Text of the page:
A lesser known option for consolidating your debt is to borrow money from a life insurance policy. You can borrow up to the cash value of the policy, use the money to pay off several smaller debts, and then make payments to your life insurance policy. You may not need to repay the borrowed sum, but understand that your death benefit will be reduced by however much you borrowed.
If paying your debt off is more important to you and offers you more peace of mind than having a robust death benefit, then borrowing from your life insurance policy may be a good idea.
Life insurance is designed to give you peace of mind and help your family manage the loss of you, your spouse or another family member. If the death of the insured family member would be catastrophic to the family’s finances, you should restrain yourself from borrowing against a life insurance policy. Consider the other options available to you on this page before going down this road.
When Borrowing from a Life Insurance Policy is a Good Idea
Borrowing from a life insurance policy could be a good idea if the policy has significant cash value, and if you or your family would not be financially devastated by the loss of the insured, with a reduced or no pay-out. This option may be preferable to bankruptcy, if none of the other options detailed are feasible.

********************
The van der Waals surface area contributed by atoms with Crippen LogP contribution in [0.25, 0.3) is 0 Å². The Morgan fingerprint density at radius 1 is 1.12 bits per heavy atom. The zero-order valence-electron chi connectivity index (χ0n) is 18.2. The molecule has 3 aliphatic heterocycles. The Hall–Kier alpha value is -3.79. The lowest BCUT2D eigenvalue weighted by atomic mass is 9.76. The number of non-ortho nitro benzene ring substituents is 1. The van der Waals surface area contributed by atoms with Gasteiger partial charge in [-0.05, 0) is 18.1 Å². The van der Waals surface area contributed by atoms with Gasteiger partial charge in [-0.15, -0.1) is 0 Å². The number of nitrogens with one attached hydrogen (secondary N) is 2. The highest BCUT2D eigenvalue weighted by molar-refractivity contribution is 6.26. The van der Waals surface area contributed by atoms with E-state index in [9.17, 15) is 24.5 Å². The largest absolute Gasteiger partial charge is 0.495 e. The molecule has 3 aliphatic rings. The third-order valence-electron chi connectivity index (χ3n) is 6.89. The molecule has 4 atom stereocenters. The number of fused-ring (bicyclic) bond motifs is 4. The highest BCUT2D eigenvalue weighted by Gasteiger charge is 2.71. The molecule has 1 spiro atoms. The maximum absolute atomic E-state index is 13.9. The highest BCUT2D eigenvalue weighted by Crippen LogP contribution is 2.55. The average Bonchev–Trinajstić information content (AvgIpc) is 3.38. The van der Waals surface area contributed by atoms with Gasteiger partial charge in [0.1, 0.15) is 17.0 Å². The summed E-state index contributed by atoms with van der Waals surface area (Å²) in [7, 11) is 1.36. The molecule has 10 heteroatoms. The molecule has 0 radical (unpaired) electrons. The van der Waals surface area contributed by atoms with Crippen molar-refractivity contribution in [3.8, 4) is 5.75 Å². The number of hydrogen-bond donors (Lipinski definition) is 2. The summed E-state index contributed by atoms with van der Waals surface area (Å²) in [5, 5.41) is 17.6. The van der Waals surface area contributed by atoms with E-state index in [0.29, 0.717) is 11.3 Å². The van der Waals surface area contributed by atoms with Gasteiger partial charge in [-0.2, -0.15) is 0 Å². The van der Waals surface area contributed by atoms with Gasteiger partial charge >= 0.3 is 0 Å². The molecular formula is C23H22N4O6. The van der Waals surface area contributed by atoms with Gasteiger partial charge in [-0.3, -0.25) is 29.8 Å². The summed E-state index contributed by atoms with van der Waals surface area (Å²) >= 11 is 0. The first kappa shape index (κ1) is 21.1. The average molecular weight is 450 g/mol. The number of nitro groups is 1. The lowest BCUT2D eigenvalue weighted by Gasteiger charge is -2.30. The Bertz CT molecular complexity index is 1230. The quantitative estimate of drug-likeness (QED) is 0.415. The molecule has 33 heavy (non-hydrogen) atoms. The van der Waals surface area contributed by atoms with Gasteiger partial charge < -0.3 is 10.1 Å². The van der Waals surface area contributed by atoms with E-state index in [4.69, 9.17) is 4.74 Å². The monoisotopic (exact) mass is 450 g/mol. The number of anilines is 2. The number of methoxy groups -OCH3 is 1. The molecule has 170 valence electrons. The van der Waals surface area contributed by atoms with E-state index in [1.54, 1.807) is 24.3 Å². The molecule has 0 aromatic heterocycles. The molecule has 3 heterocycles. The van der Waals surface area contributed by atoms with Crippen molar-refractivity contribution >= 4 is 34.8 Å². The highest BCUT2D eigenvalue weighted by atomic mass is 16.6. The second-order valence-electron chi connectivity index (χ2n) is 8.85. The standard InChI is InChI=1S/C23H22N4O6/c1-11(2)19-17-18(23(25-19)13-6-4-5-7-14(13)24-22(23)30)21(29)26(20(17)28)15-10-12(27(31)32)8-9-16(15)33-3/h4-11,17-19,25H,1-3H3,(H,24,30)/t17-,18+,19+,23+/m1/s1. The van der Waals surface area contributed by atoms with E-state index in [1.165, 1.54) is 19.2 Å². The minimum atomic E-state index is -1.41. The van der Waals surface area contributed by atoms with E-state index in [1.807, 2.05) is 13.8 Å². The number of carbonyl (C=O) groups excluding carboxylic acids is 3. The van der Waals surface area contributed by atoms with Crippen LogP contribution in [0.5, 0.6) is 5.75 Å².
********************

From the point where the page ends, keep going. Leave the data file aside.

Debt Consolidation through a Payday Loans
A payday loan is a short-term, high-interest loan, often for a low dollar amount (less than $1000). Because annual interest rates for payday loans can be as high as 1000%, there is no scenario where a payday loan would help you consolidate debt, save money or pay off your debt faster.
Payday loans have no advantages over other, lower interest, longer repayment term loans available. Payday loans are expensive and risky and will put you in a worse financial situation than simply defaulting on your credit card and other debt.
There are no situations under which we can recommend payday loans. If you can’t buy food, pay for utilities or rent, find a food bank, go to a church or other nonprofit organization and ask for help.
No-Credit-Check Installment Loans are similar to payday loans and come with extremely high interest rates as well (200%). Don’t consolidate other, lower interest rate debts with this kind of loan. You’ll find yourself in a deeper hole, buried by interest and likely unable to make your payments.
(Roll, S. and Moulton, S.)(2016, April 12). The NFCC’s Sharpen Your Financial Focus Initiative Impact Evaluation. Retrieved from https://www.incharge.org/wp-content/uploads/2015/06/NFCC-OSU-Credit-Counseling-Statistics-Final-Report-2016.pdf
(Jacobs, Deborah)(2013, Mar. 25). Think Twice Before Lending Money To Family. Retrieved from http://www.forbes.com/sites/deborahljacobs/2013/03/25/think-twice-before-lending-money-to-family/#4addb6e27256